A Destination Guide to East London

East London has had quite the glow-up, evolving from its role as a manufacturing hub to an artist enclave, and now, one of the capital’s leading cultural center. The industrial grit of yore has steadily been polished away across its network of characterful neighborhoods—Shoreditch, Spitalfields, Hackney, and Bethnal Green, to name a few—which are home to a slew of award-winning bars and restaurants, top-notch shopping, and youthful energy that pulses heavier than anywhere else in London. Here, HAP’s guide to the East End.


Nobu Hotel London Shoreditch

An aesthetic marriage of Japanese wabi-sabi simplicity and English industrial chic, Nobu’s Shoreditch outpost is one of the most unique stays in East London for its striking design. And like its sister properties around the world, this 164-room hotel is a culinary destination in its own right, with both the world-famous Nobu sushi restaurant and street food-focused Nami bar under one roof.

Mama Shelter

The funky Paris-born hotel brand made a splash when it debuted on Hackney Road. Several years in, Mama Shelter remains a groovy cocktails-and-karaoke gathering point for locals and visitors alike. The retro, borderline-kitschy ambiance also extends throughout the Seventies-inspired guest rooms, which fall into three categories: Small, Medium, and Large.



The chances are high that any Dishoom will have a line snaking out the front door—a testament to the eternal popularity of the dining concept, inspired by Bombay’s vibrant Irani cafés. The Shoreditch branch is especially popular for its vibey atmosphere, which extends from the al fresco patio to the dim-lit dining room. Come for a flavor-packed brunch (get the Kejriwal fried eggs on chili cheese toast) or dinner spread of curries, biryanis, and roti rolls.


If your Italian food fantasies are made of epic hand-rolled pasta dishes, wood-fired bread, and nose-to-tail meat dishes, Manteca is where dreams come true. In other words, anything you order at this elevated trattoria and salumeria—crab tonnarelli, ‘nduja steamed mussels, fried venison, or the saddleback pork chop—will pique your buds at first bite.

Rochelle Canteen

If you’re lucky enough to get buzzed into this exclusive Shoreditch spot in a bike shed of an old school, don’t hold back with the menu. Whether you arrive for breakfast, lunch, or dinner, prepare to be blown away by simple, yet hearty seasonal plates like chicken schnitzel, seafood bisque, and peach Melba.


Offering a nonnegotiable degustation of pared-back British delights—and countless accolades—since opening in 2014, Lyle’s is East London dining at its finest and perhaps most intentional. Absent of pretentiousness, this neighborhood spot lets the ever-changing five-course menu steal the show.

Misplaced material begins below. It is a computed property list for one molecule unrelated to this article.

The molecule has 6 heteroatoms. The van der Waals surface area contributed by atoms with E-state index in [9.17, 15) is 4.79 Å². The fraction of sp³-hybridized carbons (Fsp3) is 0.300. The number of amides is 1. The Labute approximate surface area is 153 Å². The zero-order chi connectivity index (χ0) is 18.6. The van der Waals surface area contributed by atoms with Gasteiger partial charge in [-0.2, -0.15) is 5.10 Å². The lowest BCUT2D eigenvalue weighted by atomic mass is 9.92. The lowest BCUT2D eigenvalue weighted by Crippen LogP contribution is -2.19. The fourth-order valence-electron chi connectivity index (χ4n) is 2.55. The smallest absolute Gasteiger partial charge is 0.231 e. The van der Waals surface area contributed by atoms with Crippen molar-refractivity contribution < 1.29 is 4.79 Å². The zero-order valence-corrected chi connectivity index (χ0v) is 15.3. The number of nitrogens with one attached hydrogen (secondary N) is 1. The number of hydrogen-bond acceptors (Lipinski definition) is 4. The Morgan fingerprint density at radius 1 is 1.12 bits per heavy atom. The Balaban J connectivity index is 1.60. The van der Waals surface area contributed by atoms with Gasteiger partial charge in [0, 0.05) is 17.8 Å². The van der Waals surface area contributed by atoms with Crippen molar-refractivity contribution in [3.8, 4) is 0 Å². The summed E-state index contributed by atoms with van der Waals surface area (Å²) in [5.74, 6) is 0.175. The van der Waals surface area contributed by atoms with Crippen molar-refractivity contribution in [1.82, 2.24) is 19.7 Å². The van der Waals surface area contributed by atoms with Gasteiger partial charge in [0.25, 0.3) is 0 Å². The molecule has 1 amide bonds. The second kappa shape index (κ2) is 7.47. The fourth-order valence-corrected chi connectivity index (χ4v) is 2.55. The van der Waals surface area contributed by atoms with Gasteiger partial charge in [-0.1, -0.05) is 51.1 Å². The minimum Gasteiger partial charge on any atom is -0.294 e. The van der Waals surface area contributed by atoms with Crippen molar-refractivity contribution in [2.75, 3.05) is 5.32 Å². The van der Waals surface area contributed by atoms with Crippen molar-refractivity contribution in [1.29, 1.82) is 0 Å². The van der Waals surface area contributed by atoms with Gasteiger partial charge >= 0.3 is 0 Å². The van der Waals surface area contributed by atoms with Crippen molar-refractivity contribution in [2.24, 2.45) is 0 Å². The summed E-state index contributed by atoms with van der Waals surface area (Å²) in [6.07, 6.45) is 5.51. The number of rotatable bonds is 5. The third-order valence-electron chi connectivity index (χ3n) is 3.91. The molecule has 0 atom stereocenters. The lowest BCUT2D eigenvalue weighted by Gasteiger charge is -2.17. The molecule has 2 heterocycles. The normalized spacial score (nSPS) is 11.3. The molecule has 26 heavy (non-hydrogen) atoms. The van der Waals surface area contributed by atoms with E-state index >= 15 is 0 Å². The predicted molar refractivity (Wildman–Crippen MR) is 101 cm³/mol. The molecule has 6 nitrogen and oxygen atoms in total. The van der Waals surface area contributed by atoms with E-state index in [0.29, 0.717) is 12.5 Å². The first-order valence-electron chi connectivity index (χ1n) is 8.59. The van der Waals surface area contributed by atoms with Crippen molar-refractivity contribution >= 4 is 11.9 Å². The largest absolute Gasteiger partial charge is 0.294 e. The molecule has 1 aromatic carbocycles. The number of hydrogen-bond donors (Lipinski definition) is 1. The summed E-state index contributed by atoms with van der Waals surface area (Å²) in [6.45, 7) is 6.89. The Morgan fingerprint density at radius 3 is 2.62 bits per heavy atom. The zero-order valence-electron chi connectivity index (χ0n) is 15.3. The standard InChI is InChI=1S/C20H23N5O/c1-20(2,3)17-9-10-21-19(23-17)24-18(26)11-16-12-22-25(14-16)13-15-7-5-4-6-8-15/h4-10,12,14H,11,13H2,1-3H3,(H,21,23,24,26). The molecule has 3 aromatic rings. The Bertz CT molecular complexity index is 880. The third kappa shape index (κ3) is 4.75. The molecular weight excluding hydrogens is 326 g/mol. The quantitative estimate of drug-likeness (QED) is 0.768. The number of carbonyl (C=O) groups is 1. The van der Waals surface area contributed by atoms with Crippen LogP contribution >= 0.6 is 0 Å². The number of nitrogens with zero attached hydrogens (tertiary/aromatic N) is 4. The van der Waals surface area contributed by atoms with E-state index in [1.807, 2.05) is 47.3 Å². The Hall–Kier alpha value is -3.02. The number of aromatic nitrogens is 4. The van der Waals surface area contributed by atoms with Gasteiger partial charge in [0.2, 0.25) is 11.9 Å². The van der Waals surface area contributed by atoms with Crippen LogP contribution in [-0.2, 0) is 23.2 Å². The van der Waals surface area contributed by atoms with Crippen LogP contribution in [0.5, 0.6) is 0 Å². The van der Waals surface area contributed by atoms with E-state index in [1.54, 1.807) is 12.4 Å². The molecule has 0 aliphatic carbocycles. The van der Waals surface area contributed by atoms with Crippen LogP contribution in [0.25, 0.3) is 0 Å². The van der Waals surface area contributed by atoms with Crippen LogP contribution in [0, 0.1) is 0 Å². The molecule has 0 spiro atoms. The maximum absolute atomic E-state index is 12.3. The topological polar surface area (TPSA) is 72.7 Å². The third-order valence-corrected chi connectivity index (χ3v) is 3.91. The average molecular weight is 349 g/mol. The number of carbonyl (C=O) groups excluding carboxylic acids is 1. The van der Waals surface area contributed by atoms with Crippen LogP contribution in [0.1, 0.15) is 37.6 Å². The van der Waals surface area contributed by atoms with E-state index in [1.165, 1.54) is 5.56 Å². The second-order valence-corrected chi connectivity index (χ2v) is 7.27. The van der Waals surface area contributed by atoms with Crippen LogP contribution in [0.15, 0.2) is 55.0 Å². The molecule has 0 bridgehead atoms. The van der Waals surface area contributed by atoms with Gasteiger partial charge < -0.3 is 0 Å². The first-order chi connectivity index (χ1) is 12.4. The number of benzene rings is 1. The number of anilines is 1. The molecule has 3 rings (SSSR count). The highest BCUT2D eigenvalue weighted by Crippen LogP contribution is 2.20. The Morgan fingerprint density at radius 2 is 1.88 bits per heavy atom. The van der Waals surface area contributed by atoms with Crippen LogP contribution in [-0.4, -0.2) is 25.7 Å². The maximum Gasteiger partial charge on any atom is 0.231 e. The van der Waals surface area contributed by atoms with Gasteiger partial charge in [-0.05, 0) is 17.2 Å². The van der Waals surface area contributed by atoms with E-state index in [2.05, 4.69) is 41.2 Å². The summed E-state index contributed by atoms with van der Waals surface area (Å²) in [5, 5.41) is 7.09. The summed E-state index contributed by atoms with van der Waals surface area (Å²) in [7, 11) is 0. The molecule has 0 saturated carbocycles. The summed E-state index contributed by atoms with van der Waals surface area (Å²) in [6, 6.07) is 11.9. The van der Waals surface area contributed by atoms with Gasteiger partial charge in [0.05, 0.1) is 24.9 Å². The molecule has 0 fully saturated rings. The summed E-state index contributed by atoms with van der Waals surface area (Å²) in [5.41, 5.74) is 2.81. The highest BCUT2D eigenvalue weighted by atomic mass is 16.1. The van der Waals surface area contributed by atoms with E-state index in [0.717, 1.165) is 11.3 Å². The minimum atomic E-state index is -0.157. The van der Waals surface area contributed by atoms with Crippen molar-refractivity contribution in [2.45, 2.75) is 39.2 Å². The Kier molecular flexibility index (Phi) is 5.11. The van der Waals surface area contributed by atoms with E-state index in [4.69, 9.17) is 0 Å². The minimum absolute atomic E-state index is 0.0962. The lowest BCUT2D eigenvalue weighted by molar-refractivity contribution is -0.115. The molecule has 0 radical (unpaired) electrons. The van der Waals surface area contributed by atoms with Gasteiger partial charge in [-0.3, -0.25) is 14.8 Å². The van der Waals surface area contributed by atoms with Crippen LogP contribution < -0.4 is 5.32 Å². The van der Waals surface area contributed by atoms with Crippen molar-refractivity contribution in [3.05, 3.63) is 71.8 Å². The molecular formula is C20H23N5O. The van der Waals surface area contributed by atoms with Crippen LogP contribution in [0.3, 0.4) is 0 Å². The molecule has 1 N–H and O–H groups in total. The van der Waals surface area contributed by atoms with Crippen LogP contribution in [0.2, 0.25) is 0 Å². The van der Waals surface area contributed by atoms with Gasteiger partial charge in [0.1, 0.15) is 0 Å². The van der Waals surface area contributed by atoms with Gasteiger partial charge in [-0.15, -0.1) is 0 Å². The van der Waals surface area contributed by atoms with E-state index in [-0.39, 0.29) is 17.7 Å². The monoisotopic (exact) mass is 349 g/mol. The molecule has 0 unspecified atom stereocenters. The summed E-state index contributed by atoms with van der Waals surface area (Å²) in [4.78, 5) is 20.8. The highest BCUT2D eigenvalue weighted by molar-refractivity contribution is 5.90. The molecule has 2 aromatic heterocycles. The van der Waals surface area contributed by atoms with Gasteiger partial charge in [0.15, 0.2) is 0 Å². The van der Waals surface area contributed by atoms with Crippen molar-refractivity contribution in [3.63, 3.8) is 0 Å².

Cocktail Trading Company

Located at the head of Brick Lane, Cocktail Trading Company captures the lived-in look of an old-world British pub. Inside, cheeky cocktails are served with strange garnishes (edible golf balls, anyone?) in whimsical glassware or entirely unconventional drinking vessels, like flasks.


French brasserie-inspired Coupette in Bethnal Green boasts an exceptional brandy collection. But even if your cravings don’t call out for Calvados, this charming cocktail bar will live up to its reputation as one of London’s best.

Three Sheets

The menu at this Dalston watering hole is categorized according to how many “sheets to the wind” you want to be—a measure of booziness that may help squash your indecisiveness.


Brick Lane

Winding from Bethnal Green to Whitechapel, cobblestoned Brick Lane is the beating heart of East London’s buzzy fashion, food, and art scene. Along the three-quarter-mile-long path, you’ll find everything from outstanding curry stalls (like Famous Curry Bazaar), vintage boutiques (visit Serotonin Vintage), indie cafes (Café 1001 is a must), and art galleries (don’t miss Brick Lane Gallery).

Old Spitalfields Market

One of London’s busiest retail hubs, the sprawling Old Spitalfields Market was revived in the early 2000s—nearly two centuries since it was originally built. Its two central concourses do double duty as a modern food hall and luxury shopping center. Come on Thursdays for the community-driven Antiques Market, which features more than 80 stalls selling furniture, arts, crafts, and books.

Hoxton Square

Laid out in 1683, this Shoreditch greenspace was one of London’s first urban parks. Today, the historic Victorian buildings surrounding Hoxton Square have been converted into traditional pubs, cozy saloons, and an array of eateries.

Truman Brewery

Once home to one of the world’s largest breweries, the Truman Brewery has been revived as a sizzling destination for art, gastronomy, and culture. The venue regularly hosts hosting regular public exhibitions, including fashion pop-ups and dance parties with DJs.

Box Park Shoreditch

This groundbreaking concept comprises a shopping complex made completely out of shipping containers — inside are fabulous eateries and trendy pop-up shops.

Other articles you may like:

About Hotels Above PAr

My Photo

Subscribe to our newsletter

Privacy Policy